"If you bring forth what is within you, what you bring forth will save you. If you do not bring forth what is within you, what you do not bring forth will destroy you." - The Gnostic Gospel of Thomas
I ran across this maxim in Robert Aitken's book The Mind of Clover, and was immediately struck by it. It reminds us that if you do not act according to a conscious dynamic, you will invariably act according to an unconscious dynamic. Repression is truly dangerous because it implies a refusal of knowledge, which leaves us subject to all kinds of negative forces inherited from our personal and collective pasts.
I have a certain interest in dreams, and often in discussing them, I run across the opinion that they're just meaningless garbage spewed forth by the sleeping brain, a sort of psychological excretion. I can understand this viewpoint, but in the same way that biological feces can reveal a great deal about an individual's health and diet, so too are our dreams composed of material rich with meaning. After all, nothing in a dream is accidental. Unlike the waking world, every detail of our dreamscapes is generated by our own minds. To dismiss them as meaningless is to ignore the subtle promptings of our unconscious, which desires ultimate union with the universe.
One time years ago, I was arguing just this point with someone, a young man who almost violently rejected the notion that his dreams were meaningful. "I have dreams about sharks a lot," he said to me in challenge. "I'll be in the ocean, or in a swimming pool, and I'll know there's a shark coming for me, and it scares the hell out of me. I've never even seen a shark outside of an aquarium. What does that mean?"
And I had to stop myself from chuckling, because his dream was so to the point. In dreams, water invariably signifies the unconscious, and living creatures within the water indicate hidden or emerging impulses. Thus a whale might indicate a significant impending transformation or need for it, or perhaps repressed experiences coming to the surface. A shark, on the other hand, indicates precisely a fear of the unconscious, the belief that if he were to give his unconscious doubts about his life free rein, it would precipitate a painful transformation. So the very example he gave as evidence his dreams were meaningless showed instead his fear that his dreams were meaningful, and the depth of that trepidation was in exact proportion to the need to acknowledge these inner impulses.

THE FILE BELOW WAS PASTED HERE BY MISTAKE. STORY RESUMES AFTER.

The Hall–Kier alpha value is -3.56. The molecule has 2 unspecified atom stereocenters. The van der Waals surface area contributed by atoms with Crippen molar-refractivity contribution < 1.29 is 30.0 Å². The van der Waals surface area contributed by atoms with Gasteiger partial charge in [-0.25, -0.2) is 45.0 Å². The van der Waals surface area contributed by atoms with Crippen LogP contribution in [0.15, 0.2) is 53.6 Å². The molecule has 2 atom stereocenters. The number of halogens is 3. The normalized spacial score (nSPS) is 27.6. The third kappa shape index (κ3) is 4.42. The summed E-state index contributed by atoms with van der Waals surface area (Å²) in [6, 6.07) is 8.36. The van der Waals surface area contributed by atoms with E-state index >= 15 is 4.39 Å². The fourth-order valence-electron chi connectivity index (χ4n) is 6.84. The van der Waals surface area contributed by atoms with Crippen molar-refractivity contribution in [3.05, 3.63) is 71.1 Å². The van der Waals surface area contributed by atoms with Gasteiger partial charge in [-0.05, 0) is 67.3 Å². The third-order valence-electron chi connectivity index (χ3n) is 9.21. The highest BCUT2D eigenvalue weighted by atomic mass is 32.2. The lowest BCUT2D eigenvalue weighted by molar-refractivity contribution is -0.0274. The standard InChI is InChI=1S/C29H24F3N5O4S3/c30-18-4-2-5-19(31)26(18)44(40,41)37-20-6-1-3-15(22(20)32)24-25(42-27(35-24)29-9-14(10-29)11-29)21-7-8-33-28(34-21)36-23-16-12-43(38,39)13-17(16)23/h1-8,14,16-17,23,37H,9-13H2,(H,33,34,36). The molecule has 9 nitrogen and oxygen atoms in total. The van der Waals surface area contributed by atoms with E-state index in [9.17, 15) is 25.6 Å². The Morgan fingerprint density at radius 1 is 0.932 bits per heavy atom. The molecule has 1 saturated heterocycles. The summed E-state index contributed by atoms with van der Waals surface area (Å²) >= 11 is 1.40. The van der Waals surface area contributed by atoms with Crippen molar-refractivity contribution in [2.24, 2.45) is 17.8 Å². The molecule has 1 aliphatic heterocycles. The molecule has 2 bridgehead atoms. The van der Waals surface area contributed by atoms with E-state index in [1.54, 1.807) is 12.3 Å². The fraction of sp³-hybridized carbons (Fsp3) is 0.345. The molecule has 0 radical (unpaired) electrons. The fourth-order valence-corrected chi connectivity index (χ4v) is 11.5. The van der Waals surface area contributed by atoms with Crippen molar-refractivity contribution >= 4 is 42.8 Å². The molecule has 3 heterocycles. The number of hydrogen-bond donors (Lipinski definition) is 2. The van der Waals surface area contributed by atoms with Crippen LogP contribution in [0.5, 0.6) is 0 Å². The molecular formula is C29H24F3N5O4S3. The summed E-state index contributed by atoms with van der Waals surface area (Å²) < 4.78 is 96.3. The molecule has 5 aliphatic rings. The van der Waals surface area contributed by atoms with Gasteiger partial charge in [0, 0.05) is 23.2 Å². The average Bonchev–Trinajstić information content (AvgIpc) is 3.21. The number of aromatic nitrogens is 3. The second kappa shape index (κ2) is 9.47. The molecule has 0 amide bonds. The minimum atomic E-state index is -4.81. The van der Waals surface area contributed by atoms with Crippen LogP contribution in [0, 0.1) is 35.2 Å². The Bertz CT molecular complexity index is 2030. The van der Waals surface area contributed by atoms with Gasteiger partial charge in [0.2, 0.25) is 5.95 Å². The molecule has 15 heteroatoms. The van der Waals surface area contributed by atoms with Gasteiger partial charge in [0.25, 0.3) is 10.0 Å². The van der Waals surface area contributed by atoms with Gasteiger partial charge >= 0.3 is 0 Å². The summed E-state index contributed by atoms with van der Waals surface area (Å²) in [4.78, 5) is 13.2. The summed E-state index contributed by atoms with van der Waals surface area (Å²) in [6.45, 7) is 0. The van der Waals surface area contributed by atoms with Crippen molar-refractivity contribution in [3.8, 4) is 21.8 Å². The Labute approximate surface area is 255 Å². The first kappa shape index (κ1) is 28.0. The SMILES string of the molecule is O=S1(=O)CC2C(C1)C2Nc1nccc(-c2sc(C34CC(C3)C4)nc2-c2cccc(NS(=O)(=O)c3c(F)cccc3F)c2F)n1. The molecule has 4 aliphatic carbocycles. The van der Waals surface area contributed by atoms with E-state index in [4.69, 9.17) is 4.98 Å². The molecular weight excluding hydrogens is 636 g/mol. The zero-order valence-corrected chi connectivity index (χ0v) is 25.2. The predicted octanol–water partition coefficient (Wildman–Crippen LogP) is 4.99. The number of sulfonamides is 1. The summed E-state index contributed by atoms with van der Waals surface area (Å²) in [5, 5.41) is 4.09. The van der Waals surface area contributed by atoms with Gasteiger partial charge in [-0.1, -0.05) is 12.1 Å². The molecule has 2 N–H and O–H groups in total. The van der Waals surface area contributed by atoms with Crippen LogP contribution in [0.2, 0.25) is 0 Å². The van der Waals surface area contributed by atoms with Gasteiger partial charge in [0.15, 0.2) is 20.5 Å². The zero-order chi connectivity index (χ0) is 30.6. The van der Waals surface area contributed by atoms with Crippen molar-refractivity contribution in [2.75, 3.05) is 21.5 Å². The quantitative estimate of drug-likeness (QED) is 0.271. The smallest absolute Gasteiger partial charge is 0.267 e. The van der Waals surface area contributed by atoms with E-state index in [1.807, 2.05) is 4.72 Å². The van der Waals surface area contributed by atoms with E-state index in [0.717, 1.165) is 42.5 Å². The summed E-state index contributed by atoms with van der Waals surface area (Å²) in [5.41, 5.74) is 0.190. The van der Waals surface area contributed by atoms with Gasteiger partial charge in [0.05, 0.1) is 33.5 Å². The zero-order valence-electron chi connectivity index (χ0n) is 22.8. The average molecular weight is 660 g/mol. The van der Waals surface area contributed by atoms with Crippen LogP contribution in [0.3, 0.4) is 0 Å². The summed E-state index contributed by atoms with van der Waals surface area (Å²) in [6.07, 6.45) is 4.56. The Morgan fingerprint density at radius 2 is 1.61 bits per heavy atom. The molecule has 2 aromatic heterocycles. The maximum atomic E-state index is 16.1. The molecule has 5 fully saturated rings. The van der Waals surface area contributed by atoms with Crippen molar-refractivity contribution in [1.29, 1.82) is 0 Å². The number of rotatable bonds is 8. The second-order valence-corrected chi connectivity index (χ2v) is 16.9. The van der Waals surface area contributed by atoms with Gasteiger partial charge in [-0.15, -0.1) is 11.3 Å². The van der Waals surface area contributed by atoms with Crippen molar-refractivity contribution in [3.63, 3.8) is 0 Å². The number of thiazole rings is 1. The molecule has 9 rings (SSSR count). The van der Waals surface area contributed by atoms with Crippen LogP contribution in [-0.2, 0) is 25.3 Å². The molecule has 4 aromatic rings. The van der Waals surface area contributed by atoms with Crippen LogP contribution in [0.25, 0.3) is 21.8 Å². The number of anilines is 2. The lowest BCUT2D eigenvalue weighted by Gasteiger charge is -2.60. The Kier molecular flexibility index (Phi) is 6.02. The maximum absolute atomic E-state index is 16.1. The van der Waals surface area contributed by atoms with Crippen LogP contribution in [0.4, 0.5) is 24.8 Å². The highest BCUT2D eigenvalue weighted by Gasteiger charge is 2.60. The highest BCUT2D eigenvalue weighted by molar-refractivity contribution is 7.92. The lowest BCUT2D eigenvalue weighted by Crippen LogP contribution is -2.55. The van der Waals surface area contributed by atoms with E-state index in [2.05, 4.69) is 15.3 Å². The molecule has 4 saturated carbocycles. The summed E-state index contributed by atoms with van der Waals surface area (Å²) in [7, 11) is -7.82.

This is also the dark side of many religions (and this person was religious). By acceding their beliefs to an external dogma inherited from past generations, and amputating their own natural curiosity, believers fail to recognize the real reasons behind their behaviors, and thus open themselves to all kinds of harmful impulses. Often they lead double lives, one day an upright churchgoer, the next a dissolute drunk.
Even when the offenses appear minor, there remains a cognitive dissonance between their religious and secular lives. Many religious followers find no problem liking, say, both a sermon and a football game; but in fact these two activities are worlds apart, the viewpoints inherent in them separated by enormous chasms of time, geography, economics and history. What relationship, after all, does a Biblical text handed down from a Middle Eastern tribe thousands of years ago have with a twentieth-century sporting event viewed on an LCD television? Virtually none, of course, but even so they coexist in the minds of their followers, the tension between them unacknowledged, its pressure building and building like water behind a poorly built dam. How long before cracks appear? How long before it bursts? Better by far to let the river flow free.